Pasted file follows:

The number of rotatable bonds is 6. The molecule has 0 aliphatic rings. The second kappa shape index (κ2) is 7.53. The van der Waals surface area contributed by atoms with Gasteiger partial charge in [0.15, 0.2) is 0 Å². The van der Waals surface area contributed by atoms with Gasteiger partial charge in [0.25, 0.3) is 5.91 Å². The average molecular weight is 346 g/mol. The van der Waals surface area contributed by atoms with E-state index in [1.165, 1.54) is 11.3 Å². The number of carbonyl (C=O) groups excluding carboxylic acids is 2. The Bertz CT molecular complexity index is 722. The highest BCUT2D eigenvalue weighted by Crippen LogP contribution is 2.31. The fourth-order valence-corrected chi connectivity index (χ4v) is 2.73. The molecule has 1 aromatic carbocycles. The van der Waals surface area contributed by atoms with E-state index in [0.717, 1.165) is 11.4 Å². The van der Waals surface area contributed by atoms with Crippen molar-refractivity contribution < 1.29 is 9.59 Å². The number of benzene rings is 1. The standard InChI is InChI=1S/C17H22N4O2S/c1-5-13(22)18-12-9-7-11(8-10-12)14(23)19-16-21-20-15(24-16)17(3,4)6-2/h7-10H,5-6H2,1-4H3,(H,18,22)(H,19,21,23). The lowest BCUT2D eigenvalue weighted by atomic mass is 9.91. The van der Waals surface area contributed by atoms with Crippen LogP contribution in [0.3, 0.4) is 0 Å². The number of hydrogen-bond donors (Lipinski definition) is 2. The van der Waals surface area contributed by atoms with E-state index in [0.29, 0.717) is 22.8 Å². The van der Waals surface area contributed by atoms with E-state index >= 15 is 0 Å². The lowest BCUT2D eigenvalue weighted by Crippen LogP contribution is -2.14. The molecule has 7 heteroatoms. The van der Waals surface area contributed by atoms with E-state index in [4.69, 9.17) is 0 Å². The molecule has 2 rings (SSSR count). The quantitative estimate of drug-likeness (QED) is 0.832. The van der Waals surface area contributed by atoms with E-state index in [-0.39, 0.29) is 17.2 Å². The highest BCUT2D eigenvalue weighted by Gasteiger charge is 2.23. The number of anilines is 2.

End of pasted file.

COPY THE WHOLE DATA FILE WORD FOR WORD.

The number of rotatable bonds is 6. The molecule has 0 aliphatic rings. The second kappa shape index (κ2) is 7.53. The van der Waals surface area contributed by atoms with Gasteiger partial charge in [0.15, 0.2) is 0 Å². The van der Waals surface area contributed by atoms with Gasteiger partial charge in [0.25, 0.3) is 5.91 Å². The average molecular weight is 346 g/mol. The van der Waals surface area contributed by atoms with E-state index in [1.165, 1.54) is 11.3 Å². The number of carbonyl (C=O) groups excluding carboxylic acids is 2. The Bertz CT molecular complexity index is 722. The highest BCUT2D eigenvalue weighted by Crippen LogP contribution is 2.31. The fourth-order valence-corrected chi connectivity index (χ4v) is 2.73. The molecule has 1 aromatic carbocycles. The van der Waals surface area contributed by atoms with E-state index in [0.717, 1.165) is 11.4 Å². The van der Waals surface area contributed by atoms with Crippen molar-refractivity contribution < 1.29 is 9.59 Å². The number of benzene rings is 1. The standard InChI is InChI=1S/C17H22N4O2S/c1-5-13(22)18-12-9-7-11(8-10-12)14(23)19-16-21-20-15(24-16)17(3,4)6-2/h7-10H,5-6H2,1-4H3,(H,18,22)(H,19,21,23). The lowest BCUT2D eigenvalue weighted by atomic mass is 9.91. The van der Waals surface area contributed by atoms with Crippen LogP contribution in [0.3, 0.4) is 0 Å². The number of hydrogen-bond donors (Lipinski definition) is 2. The van der Waals surface area contributed by atoms with E-state index in [0.29, 0.717) is 22.8 Å². The van der Waals surface area contributed by atoms with E-state index >= 15 is 0 Å². The lowest BCUT2D eigenvalue weighted by Crippen LogP contribution is -2.14. The molecule has 7 heteroatoms. The van der Waals surface area contributed by atoms with E-state index in [4.69, 9.17) is 0 Å². The molecule has 2 rings (SSSR count). The quantitative estimate of drug-likeness (QED) is 0.832. The van der Waals surface area contributed by atoms with E-state index in [-0.39, 0.29) is 17.2 Å². The highest BCUT2D eigenvalue weighted by Gasteiger charge is 2.23. The number of anilines is 2.